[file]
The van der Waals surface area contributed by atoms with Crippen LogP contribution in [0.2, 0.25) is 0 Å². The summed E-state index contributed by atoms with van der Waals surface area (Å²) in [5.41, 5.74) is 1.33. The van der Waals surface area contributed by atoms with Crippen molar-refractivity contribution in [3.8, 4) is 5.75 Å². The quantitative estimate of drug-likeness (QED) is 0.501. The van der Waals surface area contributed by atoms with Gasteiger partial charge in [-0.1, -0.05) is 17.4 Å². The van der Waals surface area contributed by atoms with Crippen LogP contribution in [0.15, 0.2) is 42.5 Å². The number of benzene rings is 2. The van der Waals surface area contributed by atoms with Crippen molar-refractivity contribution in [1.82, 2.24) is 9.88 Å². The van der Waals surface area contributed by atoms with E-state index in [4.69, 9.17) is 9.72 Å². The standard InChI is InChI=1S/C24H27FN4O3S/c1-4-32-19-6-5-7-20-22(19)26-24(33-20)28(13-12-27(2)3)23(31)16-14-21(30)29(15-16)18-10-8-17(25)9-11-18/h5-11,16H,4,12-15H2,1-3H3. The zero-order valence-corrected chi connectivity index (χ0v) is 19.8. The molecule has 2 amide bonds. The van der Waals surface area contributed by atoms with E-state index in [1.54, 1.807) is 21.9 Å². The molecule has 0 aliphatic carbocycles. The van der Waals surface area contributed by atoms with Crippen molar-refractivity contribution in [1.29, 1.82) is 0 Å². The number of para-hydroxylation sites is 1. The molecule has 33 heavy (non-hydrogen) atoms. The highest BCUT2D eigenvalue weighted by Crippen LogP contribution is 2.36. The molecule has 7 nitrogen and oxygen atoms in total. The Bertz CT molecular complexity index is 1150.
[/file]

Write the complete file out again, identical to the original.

The van der Waals surface area contributed by atoms with Crippen LogP contribution in [0.2, 0.25) is 0 Å². The summed E-state index contributed by atoms with van der Waals surface area (Å²) in [5.41, 5.74) is 1.33. The van der Waals surface area contributed by atoms with Crippen molar-refractivity contribution in [3.8, 4) is 5.75 Å². The quantitative estimate of drug-likeness (QED) is 0.501. The van der Waals surface area contributed by atoms with Gasteiger partial charge in [-0.1, -0.05) is 17.4 Å². The van der Waals surface area contributed by atoms with Crippen LogP contribution in [0.15, 0.2) is 42.5 Å². The number of benzene rings is 2. The van der Waals surface area contributed by atoms with Crippen molar-refractivity contribution in [1.82, 2.24) is 9.88 Å². The van der Waals surface area contributed by atoms with E-state index in [4.69, 9.17) is 9.72 Å². The standard InChI is InChI=1S/C24H27FN4O3S/c1-4-32-19-6-5-7-20-22(19)26-24(33-20)28(13-12-27(2)3)23(31)16-14-21(30)29(15-16)18-10-8-17(25)9-11-18/h5-11,16H,4,12-15H2,1-3H3. The zero-order valence-corrected chi connectivity index (χ0v) is 19.8. The molecule has 2 amide bonds. The van der Waals surface area contributed by atoms with E-state index in [1.54, 1.807) is 21.9 Å². The molecule has 0 aliphatic carbocycles. The van der Waals surface area contributed by atoms with Crippen molar-refractivity contribution in [1.29, 1.82) is 0 Å². The number of para-hydroxylation sites is 1. The molecule has 33 heavy (non-hydrogen) atoms. The highest BCUT2D eigenvalue weighted by Crippen LogP contribution is 2.36. The molecule has 7 nitrogen and oxygen atoms in total. The Bertz CT molecular complexity index is 1150.